In order to recognize that livestock production has a legitimate place within agriculture, it is first important to note that not all land is created equal. Of the 1.156 billion acres of agricultural land in the United States, 788 million are used as grazing land. There are various reasons that so much would be used in what Ms. Wright would call an unsustainable way.
Features of the land, such as topographical inconsistency, mineral deficiencies and rocky ground, make it infeasible to plant in many parts of the nation. Another major factor is precipitation; a large percentage of the nations land does not receive enough annual rainfall to harvest edible crops consistently. Irrigation is a possibility, but water tables nationwide are dropping, so this option is irresponsible in the long run. Combining these factors, a total of 85 percent of the nations grazing land 670 million acres is unsuitable for crop production. It is a much better and sustainable use of this land to raise what can be eaten than to leave it fallow or to struggle against the natural environment of the area.
Ms. Wright is correct in stating that energy is lost converting grain into meat. Despite these losses, there is a relatively small amount of trade off between human crops and livestock crops. Cattle spend a large portion of their lives grazing, not eating grain, and they do not compete with human resources during these periods. In addition, the silage fed to cattle consists of grasses, grains and grain byproducts that are unable to be processed by the human digestive system. For instance, the part of soybeans that is fed to livestock is the inedible protein flakes that remain after the soybean oil has been extracted for human consumption.
Water is also lost in producing meat, but not as dramatically as Ms. Wright indicates. In comparing beef to wheat, Ms. Wright states that 500 to 1000 times as much water is used in beef production. This statistic is extraordinarily high; beef.org suggests a ratio no more than 20 to one.
All told, the total number of U.S. cropland acres traded to raise crops for livestock instead of for humans is about 81.9 million. There is good reason that these crops and in fact a majority of the rest of crop production are not used to raise crops for human consumption. Harvesting such a high-quality product on such a large scale requires much more labor in the agricultural industry than is currently available. Instead, different techniques that produce a product indigestible by humans are used to increase harvesting efficiency.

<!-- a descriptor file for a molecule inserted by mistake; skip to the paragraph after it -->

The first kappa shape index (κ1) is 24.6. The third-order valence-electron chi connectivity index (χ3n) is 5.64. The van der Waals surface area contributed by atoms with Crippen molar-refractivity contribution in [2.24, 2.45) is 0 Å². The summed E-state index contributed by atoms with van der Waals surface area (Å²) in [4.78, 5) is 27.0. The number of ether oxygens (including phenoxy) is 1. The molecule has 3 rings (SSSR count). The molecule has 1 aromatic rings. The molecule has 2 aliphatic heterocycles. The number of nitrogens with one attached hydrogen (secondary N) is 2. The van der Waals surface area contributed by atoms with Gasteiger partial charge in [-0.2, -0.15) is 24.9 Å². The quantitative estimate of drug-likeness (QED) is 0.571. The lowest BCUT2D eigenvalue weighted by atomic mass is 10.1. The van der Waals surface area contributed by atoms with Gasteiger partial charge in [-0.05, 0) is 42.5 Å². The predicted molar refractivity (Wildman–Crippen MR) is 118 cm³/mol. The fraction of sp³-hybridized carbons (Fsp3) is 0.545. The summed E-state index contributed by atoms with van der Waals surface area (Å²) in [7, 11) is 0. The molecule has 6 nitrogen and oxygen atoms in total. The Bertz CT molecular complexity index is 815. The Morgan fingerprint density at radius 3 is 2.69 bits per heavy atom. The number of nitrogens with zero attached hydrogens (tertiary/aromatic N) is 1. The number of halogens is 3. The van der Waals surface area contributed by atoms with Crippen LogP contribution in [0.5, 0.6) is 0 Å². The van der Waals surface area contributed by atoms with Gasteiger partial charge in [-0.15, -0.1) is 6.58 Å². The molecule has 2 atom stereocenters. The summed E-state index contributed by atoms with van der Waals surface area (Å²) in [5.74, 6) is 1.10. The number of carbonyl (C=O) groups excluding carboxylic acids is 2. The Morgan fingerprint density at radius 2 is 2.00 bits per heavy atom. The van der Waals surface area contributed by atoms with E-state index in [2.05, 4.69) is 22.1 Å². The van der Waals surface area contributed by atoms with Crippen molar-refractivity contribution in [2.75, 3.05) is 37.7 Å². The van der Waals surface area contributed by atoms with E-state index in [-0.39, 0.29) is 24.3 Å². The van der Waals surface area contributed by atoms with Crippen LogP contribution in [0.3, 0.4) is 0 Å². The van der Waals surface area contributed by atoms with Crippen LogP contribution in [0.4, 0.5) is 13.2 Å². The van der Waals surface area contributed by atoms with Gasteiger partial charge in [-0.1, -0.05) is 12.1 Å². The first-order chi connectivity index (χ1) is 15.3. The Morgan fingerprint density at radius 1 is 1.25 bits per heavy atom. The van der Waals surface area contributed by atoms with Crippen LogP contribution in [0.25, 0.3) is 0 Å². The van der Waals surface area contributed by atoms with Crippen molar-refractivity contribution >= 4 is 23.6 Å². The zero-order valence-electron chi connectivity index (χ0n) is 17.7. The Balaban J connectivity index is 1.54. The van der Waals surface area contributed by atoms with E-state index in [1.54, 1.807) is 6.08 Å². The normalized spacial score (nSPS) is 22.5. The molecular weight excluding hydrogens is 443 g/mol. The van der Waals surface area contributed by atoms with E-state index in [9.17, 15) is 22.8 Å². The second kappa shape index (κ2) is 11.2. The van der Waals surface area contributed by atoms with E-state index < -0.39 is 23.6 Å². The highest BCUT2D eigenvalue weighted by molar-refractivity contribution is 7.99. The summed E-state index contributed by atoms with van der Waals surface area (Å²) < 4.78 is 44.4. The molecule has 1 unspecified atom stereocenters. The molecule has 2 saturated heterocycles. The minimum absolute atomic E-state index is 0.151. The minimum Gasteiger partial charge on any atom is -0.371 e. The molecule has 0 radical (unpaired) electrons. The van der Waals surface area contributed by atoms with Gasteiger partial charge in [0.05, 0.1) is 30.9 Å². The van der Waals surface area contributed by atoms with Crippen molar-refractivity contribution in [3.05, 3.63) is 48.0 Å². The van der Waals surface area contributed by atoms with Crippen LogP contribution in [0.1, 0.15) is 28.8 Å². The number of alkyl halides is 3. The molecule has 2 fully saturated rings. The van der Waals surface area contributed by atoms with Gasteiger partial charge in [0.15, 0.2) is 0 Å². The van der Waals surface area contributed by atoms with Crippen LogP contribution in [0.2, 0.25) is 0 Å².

Ms. Wright is also correct to mention livestock manure as problematic. Factory farms, to which I am also opposed in principle, are a source of a large amount of excess livestock waste. However, it is inaccurate to state that manure, as a whole, doesnt end up as fertilizer. More than 50 percent of cattle manure is produced in conditions where it can be composted naturally, and a considerable percentage of confined cattle manure is also able to be reclaimed. As for her statements about disproportionate soil erosion and oil consumption, neither is substantially greater because of livestock production; the cropland harvested to feed livestock would need to be planted even if it were used for human food, and this use still requires substantial quantities of oil and causes just as much erosion.
Ms. Wright and I agree that there is a problem with American livestock production, but our solutions are vastly different. In my opinion, sustainable livestock production begins by reducing the power given to factory farms and packing plants as the middle men of the industry and by minimizing the amount of grain that goes into cattle production. These practices will create a sustainable solution that does not require the systematic elimination of one of the largest sectors of the American economy.
Contributing Writer Ben Heidgerken is a senior from Rapid City, S.D. He majors in religion and in mathematics.